"Finding ideas are hard to find and this is a wealth of information for myself and the library."

    "Thank you very much for the wonderful and interesting web-sites, you mentioned. There are so great ideas."

    "I was delighted to find some new web sites for inspiration - many of my students love to draw and I hope to integrate some of the cartoon drawing lessons in to our weekly book club meetings, possibly in the creation of bookmarks, etc."

    "It has been great having so much information all in one place. I enjoyed browsing through the many websites & links. Many are new to me. I appreciate all of your suggestions for organization, supplies, storage, recycling, and art tips & resources."

    "Where do I begin! I have learned about so many resources. I really liked the online scavenger hunt, what a great idea. I also really loved the letter writing with beads."

    "This week gave me a great many resources to use in our library. I really had to think for the scavenger hunt but I love the idea and did work our a hunt. I also thought the "wanted" poster was fun as well . . ."

    "There really are a wealth of information and ideas to explore."

    "I would recommend this class to others. After all I took this class because my supervisor recommended it to me."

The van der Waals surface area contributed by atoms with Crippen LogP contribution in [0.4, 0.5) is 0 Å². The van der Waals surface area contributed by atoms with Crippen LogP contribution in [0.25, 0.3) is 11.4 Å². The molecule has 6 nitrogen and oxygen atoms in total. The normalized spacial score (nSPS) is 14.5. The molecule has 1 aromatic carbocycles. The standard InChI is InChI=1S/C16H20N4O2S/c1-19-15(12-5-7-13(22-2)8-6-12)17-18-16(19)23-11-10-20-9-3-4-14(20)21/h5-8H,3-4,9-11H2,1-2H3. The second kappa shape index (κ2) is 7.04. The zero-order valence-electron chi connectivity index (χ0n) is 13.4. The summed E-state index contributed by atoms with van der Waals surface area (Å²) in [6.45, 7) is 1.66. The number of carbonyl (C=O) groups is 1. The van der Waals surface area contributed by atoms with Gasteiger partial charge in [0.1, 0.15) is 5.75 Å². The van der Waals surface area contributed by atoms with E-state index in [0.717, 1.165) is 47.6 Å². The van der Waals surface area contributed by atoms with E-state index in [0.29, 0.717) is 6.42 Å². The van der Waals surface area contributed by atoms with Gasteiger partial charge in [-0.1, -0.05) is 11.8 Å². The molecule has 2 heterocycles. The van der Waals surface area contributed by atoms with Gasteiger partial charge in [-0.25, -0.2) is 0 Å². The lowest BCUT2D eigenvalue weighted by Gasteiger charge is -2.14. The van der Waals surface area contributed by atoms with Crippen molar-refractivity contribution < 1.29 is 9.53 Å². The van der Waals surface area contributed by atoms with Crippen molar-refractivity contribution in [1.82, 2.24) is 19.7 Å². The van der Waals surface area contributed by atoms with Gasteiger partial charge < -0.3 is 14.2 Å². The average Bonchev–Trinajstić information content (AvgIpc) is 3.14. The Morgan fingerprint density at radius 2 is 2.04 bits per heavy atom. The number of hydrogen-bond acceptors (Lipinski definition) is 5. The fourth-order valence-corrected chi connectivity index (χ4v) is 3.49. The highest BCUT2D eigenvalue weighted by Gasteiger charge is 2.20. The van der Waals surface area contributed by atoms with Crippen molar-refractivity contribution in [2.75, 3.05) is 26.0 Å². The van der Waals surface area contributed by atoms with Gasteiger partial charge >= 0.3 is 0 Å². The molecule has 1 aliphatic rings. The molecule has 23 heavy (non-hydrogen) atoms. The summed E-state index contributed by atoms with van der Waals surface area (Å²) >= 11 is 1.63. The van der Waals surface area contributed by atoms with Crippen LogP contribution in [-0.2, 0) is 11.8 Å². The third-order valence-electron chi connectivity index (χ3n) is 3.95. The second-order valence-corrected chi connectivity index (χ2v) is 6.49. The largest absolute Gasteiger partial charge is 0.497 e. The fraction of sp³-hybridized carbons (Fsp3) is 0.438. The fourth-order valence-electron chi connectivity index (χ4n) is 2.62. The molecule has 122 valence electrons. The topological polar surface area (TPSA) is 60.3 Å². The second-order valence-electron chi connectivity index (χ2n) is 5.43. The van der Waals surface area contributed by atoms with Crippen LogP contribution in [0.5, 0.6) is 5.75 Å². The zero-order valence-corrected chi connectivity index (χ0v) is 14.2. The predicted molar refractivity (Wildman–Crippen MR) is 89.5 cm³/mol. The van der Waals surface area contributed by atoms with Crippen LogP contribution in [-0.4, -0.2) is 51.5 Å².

This is a non-credit workshop created by Art Teacher on the Net residing in San Diego, California. Indiana Librarians have been approved to receive 12 LEU's for completing the course.

    For more information Contact-Valerie Colston @ 858-453-2ART or through email at or

    Sign Up Today for the May 8, 2009 workshop at
    This is a 4 week workshop only $59.00 (USD) UK, Canadian, Australian and other currency accepted on the Pay Pal secure website.

    You may purchase the class online through a secured site or school and Library checks are also accepted upon approval.

    Valerie Colston
    Art Teacher on the Net

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    April 23rd, 2009LISWire aggregatorLISWire

    Aurora, Colo., April 22, 2009 — Current NEBASE libraries will be moving to BCR for their OCLC products and services starting July 1, 2009, as the result of a recommendation from the Nebraska Library Commission and an agreement between BCR and OCLC.